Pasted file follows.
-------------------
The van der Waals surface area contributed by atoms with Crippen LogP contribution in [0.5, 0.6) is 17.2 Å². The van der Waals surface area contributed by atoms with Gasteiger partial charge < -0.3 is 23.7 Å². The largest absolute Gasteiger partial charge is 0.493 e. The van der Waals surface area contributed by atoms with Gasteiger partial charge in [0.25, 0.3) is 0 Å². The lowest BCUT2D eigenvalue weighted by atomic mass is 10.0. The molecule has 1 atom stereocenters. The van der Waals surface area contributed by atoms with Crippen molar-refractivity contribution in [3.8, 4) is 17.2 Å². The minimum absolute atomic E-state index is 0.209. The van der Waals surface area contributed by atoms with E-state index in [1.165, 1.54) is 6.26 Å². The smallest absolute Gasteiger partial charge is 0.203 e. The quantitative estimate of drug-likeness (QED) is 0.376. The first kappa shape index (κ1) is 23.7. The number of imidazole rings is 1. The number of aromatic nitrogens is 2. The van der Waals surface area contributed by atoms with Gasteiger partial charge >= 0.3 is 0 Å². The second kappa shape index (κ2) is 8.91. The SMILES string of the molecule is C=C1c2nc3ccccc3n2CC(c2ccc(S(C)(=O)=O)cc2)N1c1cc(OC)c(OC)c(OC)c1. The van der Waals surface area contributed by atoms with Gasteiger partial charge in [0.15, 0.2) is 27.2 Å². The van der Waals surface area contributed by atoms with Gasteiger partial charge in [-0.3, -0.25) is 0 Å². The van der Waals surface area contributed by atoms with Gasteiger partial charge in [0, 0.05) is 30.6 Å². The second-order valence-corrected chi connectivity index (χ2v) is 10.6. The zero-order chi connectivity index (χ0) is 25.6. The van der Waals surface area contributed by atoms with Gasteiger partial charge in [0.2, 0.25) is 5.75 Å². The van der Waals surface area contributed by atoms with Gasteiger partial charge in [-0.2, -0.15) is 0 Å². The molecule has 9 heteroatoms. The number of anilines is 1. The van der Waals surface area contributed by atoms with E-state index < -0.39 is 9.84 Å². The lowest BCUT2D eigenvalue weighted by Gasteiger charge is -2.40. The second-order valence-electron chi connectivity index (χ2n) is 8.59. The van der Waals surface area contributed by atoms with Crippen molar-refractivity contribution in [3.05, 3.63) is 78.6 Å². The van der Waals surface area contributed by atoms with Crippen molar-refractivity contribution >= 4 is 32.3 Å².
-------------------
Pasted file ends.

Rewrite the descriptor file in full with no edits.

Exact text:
The van der Waals surface area contributed by atoms with Crippen LogP contribution in [0.5, 0.6) is 17.2 Å². The van der Waals surface area contributed by atoms with Gasteiger partial charge < -0.3 is 23.7 Å². The largest absolute Gasteiger partial charge is 0.493 e. The van der Waals surface area contributed by atoms with Gasteiger partial charge in [0.25, 0.3) is 0 Å². The lowest BCUT2D eigenvalue weighted by atomic mass is 10.0. The molecule has 1 atom stereocenters. The van der Waals surface area contributed by atoms with Crippen molar-refractivity contribution in [3.8, 4) is 17.2 Å². The minimum absolute atomic E-state index is 0.209. The van der Waals surface area contributed by atoms with E-state index in [1.165, 1.54) is 6.26 Å². The smallest absolute Gasteiger partial charge is 0.203 e. The quantitative estimate of drug-likeness (QED) is 0.376. The first kappa shape index (κ1) is 23.7. The number of imidazole rings is 1. The number of aromatic nitrogens is 2. The van der Waals surface area contributed by atoms with Gasteiger partial charge >= 0.3 is 0 Å². The second kappa shape index (κ2) is 8.91. The SMILES string of the molecule is C=C1c2nc3ccccc3n2CC(c2ccc(S(C)(=O)=O)cc2)N1c1cc(OC)c(OC)c(OC)c1. The van der Waals surface area contributed by atoms with Gasteiger partial charge in [0.15, 0.2) is 27.2 Å². The van der Waals surface area contributed by atoms with Gasteiger partial charge in [-0.3, -0.25) is 0 Å². The van der Waals surface area contributed by atoms with Gasteiger partial charge in [0, 0.05) is 30.6 Å². The second-order valence-corrected chi connectivity index (χ2v) is 10.6. The zero-order chi connectivity index (χ0) is 25.6. The van der Waals surface area contributed by atoms with Gasteiger partial charge in [0.2, 0.25) is 5.75 Å². The van der Waals surface area contributed by atoms with Gasteiger partial charge in [-0.2, -0.15) is 0 Å². The molecule has 9 heteroatoms. The number of anilines is 1. The van der Waals surface area contributed by atoms with E-state index < -0.39 is 9.84 Å². The lowest BCUT2D eigenvalue weighted by Gasteiger charge is -2.40. The second-order valence-electron chi connectivity index (χ2n) is 8.59. The van der Waals surface area contributed by atoms with Crippen molar-refractivity contribution in [3.05, 3.63) is 78.6 Å². The van der Waals surface area contributed by atoms with Crippen molar-refractivity contribution >= 4 is 32.3 Å².